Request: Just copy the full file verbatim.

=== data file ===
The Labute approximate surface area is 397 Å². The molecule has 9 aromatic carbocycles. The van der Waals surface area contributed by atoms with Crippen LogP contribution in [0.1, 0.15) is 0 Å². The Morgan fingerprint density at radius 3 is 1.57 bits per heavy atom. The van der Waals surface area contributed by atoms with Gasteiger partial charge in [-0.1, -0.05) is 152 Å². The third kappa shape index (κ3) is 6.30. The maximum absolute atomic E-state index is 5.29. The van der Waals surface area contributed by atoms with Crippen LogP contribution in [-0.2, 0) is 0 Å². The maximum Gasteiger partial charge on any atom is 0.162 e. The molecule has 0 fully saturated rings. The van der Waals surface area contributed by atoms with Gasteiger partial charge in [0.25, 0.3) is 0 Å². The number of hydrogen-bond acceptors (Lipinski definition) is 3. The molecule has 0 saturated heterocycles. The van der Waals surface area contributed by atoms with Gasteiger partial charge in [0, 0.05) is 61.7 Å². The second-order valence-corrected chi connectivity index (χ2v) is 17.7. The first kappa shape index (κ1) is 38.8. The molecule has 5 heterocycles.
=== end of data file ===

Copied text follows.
The Labute approximate surface area is 397 Å². The molecule has 9 aromatic carbocycles. The van der Waals surface area contributed by atoms with Crippen LogP contribution in [0.1, 0.15) is 0 Å². The Morgan fingerprint density at radius 3 is 1.57 bits per heavy atom. The van der Waals surface area contributed by atoms with Gasteiger partial charge in [-0.1, -0.05) is 152 Å². The third kappa shape index (κ3) is 6.30. The maximum absolute atomic E-state index is 5.29. The van der Waals surface area contributed by atoms with Crippen LogP contribution in [-0.2, 0) is 0 Å². The maximum Gasteiger partial charge on any atom is 0.162 e. The molecule has 0 fully saturated rings. The van der Waals surface area contributed by atoms with Gasteiger partial charge in [0.25, 0.3) is 0 Å². The number of hydrogen-bond acceptors (Lipinski definition) is 3. The molecule has 0 saturated heterocycles. The van der Waals surface area contributed by atoms with Gasteiger partial charge in [0, 0.05) is 61.7 Å². The second-order valence-corrected chi connectivity index (χ2v) is 17.7. The first kappa shape index (κ1) is 38.8. The molecule has 5 heterocycles.